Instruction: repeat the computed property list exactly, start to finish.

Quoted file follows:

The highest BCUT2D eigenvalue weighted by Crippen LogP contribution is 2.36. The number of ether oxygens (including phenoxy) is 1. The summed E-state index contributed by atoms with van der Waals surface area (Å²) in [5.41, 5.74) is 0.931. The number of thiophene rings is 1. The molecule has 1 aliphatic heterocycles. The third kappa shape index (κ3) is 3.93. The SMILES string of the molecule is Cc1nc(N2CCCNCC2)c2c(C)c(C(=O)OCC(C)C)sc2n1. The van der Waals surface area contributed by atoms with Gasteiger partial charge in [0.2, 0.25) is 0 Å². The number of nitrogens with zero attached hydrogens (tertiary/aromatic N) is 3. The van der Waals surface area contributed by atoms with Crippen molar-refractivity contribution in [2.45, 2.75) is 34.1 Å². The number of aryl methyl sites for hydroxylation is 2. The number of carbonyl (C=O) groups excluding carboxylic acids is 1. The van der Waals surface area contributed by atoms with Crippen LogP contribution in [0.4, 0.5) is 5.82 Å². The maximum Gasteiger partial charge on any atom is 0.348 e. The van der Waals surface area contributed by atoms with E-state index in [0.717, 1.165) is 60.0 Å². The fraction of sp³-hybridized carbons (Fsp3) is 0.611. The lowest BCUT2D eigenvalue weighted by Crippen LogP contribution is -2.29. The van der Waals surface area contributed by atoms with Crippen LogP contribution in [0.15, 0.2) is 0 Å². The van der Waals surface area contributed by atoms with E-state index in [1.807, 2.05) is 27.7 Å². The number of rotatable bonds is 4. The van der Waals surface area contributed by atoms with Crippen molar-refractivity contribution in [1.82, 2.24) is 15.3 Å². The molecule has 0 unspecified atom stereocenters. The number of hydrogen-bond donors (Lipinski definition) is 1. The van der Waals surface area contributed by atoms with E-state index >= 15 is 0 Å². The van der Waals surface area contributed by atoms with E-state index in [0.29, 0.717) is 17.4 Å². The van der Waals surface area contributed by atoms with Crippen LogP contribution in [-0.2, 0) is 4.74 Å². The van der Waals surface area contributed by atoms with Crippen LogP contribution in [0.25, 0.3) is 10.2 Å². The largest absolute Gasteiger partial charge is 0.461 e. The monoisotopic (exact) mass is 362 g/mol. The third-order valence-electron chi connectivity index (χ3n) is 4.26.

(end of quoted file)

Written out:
The highest BCUT2D eigenvalue weighted by Crippen LogP contribution is 2.36. The number of ether oxygens (including phenoxy) is 1. The summed E-state index contributed by atoms with van der Waals surface area (Å²) in [5.41, 5.74) is 0.931. The number of thiophene rings is 1. The molecule has 1 aliphatic heterocycles. The third kappa shape index (κ3) is 3.93. The SMILES string of the molecule is Cc1nc(N2CCCNCC2)c2c(C)c(C(=O)OCC(C)C)sc2n1. The van der Waals surface area contributed by atoms with Gasteiger partial charge in [0.2, 0.25) is 0 Å². The number of nitrogens with zero attached hydrogens (tertiary/aromatic N) is 3. The van der Waals surface area contributed by atoms with Crippen molar-refractivity contribution in [2.45, 2.75) is 34.1 Å². The number of aryl methyl sites for hydroxylation is 2. The number of carbonyl (C=O) groups excluding carboxylic acids is 1. The van der Waals surface area contributed by atoms with Crippen LogP contribution in [0.4, 0.5) is 5.82 Å². The maximum Gasteiger partial charge on any atom is 0.348 e. The van der Waals surface area contributed by atoms with E-state index in [0.717, 1.165) is 60.0 Å². The fraction of sp³-hybridized carbons (Fsp3) is 0.611. The lowest BCUT2D eigenvalue weighted by Crippen LogP contribution is -2.29. The van der Waals surface area contributed by atoms with Crippen LogP contribution in [0.15, 0.2) is 0 Å². The van der Waals surface area contributed by atoms with E-state index in [1.807, 2.05) is 27.7 Å². The number of rotatable bonds is 4. The van der Waals surface area contributed by atoms with Crippen molar-refractivity contribution in [1.82, 2.24) is 15.3 Å². The molecule has 0 unspecified atom stereocenters. The number of hydrogen-bond donors (Lipinski definition) is 1. The van der Waals surface area contributed by atoms with E-state index >= 15 is 0 Å². The van der Waals surface area contributed by atoms with E-state index in [0.29, 0.717) is 17.4 Å². The van der Waals surface area contributed by atoms with Crippen LogP contribution in [-0.2, 0) is 4.74 Å². The van der Waals surface area contributed by atoms with Crippen LogP contribution in [0.25, 0.3) is 10.2 Å². The largest absolute Gasteiger partial charge is 0.461 e. The monoisotopic (exact) mass is 362 g/mol. The third-order valence-electron chi connectivity index (χ3n) is 4.26.